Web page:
As you can see from my last post (and the shelves in my living room!) I quite like analog cameras. Sadly getting the photos developed, scanned and printed has quite a cost attached to it and while I intend to do some developing at home, I haven’t quite got round to sorting out the equipment for it yet. Scanning is a different matter and due to the cost of proper scanners I’m forced to use a bit of a home-brew technique to get around that cost. Doing it the way I’m about to describe also makes printing easier as it effectively turns them into digital photos which can be printed at home or at Snappy Snaps. All photos used here as well as some more examples of test scans I’ve done can be found in the set on my Flickr.
You will need: a film negative you wish to ‘scan’ (any size will do be it 35mm or 120 or whatever), a digital camera, a bright computer or laptop screen and Lightroom to do the processing.
1. Grab the computer and open Word or Photoshop or whatever programme you have that can make the whole screen bright white, make sure the brightness is set as high as possible. If you can do this with a laptop try to find a room you can make as dark as possible to reduce reflections and glare. I did the ‘scanning’ in my bedroom on the brightest day of the year so far but with the curtains closed it turned out okay.
2. Take a photo of the blank white screen and set this as your custom white balance in-camera. If you can’t/don’t know how to do this don’t worry, you can set a custom white balance in Lightroom later. It is best to do it at this stage though.
3. Either hold the negative and make a holder for it that will place it just in front (but crucially not touching) the screen. I made sure my hands were nice and clean and just held the negative myself .
3. Take a photo of the negative making sure to include the whole frame. This will let you crop the frame in or out as you like later on. I received some scans which had been cropped by the developers and I was mightily disappointed as I find the film markings often improve the overall look of the print, especially with Lomo style shots. Take a range of exposures too. you’re aiming to get the white screen to be over exposed but the negative to remain properly exposed. Again you can (and will) fiddle in Lightroom later on, but its quickest if you can get a good exposure at this point and you’ll get less noise in the final scan.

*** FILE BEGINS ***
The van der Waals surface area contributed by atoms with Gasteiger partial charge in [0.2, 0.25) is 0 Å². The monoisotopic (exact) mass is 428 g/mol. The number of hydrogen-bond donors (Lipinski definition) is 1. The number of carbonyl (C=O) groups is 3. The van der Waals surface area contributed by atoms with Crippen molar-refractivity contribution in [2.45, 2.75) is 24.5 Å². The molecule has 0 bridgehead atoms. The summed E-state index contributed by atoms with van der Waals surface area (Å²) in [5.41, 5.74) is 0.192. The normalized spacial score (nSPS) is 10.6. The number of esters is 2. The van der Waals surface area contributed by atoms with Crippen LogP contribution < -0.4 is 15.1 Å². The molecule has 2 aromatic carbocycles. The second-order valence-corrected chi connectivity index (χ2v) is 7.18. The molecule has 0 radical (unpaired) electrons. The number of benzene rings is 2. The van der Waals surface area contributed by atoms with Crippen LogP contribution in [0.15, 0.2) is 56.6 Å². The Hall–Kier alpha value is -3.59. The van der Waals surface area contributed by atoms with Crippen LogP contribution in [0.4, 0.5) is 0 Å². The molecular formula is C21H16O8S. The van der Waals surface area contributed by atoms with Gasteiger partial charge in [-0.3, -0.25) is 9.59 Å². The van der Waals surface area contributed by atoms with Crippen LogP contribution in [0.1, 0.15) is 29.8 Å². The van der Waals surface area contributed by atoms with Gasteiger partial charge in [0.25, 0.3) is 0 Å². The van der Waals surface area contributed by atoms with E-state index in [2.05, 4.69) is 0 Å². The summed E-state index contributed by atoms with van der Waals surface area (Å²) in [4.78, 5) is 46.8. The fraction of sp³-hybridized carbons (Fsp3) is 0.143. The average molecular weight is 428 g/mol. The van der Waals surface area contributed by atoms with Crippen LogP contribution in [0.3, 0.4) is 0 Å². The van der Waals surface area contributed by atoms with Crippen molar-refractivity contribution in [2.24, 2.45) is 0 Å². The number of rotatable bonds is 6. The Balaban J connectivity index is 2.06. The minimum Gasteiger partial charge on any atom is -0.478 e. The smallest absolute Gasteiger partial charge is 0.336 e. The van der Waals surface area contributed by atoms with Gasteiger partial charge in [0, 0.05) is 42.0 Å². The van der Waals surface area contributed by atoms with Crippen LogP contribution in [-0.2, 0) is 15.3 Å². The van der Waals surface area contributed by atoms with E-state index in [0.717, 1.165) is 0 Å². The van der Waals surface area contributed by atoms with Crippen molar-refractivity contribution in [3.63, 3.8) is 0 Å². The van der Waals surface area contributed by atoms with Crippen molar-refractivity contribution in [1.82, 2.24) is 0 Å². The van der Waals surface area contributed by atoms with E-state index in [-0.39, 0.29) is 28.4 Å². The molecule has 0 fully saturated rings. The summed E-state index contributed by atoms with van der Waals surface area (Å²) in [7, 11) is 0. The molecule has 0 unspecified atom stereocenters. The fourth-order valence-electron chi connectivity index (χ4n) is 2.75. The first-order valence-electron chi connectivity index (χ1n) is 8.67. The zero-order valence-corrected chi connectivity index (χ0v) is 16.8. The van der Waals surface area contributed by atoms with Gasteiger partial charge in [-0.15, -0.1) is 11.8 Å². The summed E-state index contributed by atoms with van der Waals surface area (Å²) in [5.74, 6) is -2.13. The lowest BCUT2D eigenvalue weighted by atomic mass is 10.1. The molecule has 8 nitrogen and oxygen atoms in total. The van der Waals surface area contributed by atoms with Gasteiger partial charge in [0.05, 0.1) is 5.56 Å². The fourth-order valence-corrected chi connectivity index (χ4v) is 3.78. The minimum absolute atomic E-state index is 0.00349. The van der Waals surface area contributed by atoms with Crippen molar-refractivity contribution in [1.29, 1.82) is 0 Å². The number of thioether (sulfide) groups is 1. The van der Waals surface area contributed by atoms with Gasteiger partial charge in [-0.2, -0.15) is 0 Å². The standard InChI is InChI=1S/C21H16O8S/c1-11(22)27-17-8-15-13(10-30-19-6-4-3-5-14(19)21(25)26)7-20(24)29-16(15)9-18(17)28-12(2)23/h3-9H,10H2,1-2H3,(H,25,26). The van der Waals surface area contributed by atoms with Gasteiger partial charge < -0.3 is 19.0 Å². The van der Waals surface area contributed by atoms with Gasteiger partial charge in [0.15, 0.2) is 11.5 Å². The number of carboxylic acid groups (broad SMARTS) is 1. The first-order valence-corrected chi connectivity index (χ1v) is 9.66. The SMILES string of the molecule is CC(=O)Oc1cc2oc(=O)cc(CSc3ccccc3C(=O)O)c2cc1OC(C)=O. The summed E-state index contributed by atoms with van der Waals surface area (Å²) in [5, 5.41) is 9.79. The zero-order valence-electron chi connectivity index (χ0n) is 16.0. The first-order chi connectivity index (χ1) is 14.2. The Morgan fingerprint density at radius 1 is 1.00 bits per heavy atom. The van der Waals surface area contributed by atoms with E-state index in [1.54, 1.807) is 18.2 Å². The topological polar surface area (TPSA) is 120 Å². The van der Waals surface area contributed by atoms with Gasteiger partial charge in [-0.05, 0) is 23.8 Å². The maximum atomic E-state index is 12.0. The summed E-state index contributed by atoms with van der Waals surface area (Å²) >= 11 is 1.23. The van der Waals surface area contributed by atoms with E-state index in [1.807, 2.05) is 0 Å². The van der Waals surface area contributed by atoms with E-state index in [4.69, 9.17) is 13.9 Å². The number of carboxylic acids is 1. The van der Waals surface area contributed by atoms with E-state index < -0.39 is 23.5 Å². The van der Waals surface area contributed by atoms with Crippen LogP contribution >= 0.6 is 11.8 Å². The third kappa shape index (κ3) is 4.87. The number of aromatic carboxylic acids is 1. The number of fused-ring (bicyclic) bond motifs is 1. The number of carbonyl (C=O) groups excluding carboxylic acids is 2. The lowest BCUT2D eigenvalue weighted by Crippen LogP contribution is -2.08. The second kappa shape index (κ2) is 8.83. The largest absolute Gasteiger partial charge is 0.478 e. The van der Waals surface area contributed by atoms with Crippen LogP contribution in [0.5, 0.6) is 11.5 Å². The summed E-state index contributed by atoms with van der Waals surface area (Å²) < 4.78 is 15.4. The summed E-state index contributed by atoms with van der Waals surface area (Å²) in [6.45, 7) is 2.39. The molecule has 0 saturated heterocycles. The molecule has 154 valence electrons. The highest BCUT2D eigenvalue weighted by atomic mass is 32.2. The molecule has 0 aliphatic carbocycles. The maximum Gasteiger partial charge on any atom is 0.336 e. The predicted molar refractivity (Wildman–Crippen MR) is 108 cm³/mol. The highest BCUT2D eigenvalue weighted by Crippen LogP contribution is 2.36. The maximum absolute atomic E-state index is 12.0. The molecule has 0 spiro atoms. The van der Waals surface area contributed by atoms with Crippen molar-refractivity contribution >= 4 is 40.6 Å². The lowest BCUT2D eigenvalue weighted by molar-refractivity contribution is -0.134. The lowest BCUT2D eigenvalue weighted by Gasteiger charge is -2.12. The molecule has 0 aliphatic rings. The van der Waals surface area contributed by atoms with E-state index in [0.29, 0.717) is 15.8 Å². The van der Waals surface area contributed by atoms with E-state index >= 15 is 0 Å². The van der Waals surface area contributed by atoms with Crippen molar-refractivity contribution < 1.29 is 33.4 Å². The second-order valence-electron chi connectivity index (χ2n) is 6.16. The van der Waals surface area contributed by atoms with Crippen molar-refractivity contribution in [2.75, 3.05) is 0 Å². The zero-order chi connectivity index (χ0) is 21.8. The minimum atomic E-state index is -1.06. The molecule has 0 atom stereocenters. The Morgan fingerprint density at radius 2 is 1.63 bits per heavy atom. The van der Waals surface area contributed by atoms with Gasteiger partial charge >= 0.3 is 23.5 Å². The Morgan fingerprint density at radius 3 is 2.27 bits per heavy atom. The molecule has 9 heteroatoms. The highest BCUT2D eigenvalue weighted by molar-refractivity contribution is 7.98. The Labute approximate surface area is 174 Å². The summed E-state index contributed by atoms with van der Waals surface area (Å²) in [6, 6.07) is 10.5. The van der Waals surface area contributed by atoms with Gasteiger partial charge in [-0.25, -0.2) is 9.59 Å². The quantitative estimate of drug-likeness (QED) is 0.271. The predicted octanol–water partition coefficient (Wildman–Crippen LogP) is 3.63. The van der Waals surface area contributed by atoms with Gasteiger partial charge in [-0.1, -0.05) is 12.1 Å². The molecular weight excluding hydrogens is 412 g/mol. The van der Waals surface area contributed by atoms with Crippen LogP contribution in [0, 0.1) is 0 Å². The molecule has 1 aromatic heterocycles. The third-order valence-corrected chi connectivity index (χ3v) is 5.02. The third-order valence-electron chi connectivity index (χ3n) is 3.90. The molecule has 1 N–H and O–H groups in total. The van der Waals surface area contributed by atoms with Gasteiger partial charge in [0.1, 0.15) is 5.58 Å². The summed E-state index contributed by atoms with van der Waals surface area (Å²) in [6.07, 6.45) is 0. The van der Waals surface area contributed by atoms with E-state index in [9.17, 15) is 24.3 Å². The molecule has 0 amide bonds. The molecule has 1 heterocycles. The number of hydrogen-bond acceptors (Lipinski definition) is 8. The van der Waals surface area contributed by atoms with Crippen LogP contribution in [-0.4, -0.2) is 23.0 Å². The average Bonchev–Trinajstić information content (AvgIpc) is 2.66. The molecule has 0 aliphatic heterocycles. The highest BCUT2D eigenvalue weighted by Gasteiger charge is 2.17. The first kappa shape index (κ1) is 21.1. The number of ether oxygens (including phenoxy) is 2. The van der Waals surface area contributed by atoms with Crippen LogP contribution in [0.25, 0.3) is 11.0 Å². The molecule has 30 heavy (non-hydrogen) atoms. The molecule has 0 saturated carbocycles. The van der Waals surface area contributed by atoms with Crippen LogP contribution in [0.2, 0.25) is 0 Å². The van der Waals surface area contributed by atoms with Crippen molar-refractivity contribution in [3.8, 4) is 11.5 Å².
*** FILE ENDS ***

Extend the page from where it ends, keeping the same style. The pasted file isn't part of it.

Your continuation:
4. Once you’ve done all that import it into Lightroom and you’ll get something that looks like this (this is straight out of the camera and imported, yes I realised the exposure is a little dark before you say anything!):
5. Go to the Develop module and scroll down to the ‘Tone Curve’ panel. You’ll notice its default setting is to include sliders, probably at medium contrast.
6. Click on the little box on the bottom right and you’ll see little the sliders disappear and little nodes pop up on the tone curve.
7. Double click on the nodes and they’ll all delete, apart from the ones on either end. To invert the negative to a positive (or visa-versa if you want a positive to a negative) just move the left node to the top of the curve and the right one to the bottom. Halfway though doing this you’ll see your image go either completely black or completely white (100% over or under exposed). You want your tone curve to look like this:
Your image should now look like a normal(ish) photo, but it’ll probably be a little washed out and in need of some fine-tuning.
8. Now using whatever selection of tools you prefer (I use the Tone Curve Targeted Adjustment Tool) play with your image until it looks how you want. A good place to start is making what was the white computer screen at the sides of the image black as in the original shot it was over-exposed here it should be under-exposed.
One thing to note is that the sliders in the ‘Basic’ module now work backwards. So if you slide the ‘Exposure’ to the right, what would normally brighten an image it will do this:
And if you slide it to the left it will do this:
9. Now its just time for a little crop and sort out any noise and sharpening as you normally would with any other digital photograph:
10. And there you go, a film negative, ‘scanned’ and processed and ready for printing or uploading or what ever you want!
Colour works in much the same way although you’ll have to pay attention to the white balance a little more. This technique works best with negatives that are properly exposed. Its quite an art to recovering under-exposed images, as you can see by my feeble attempt here and here! Professionally scanned images from the same film, including the one used in this tutorial, can be found in my Flickr set here.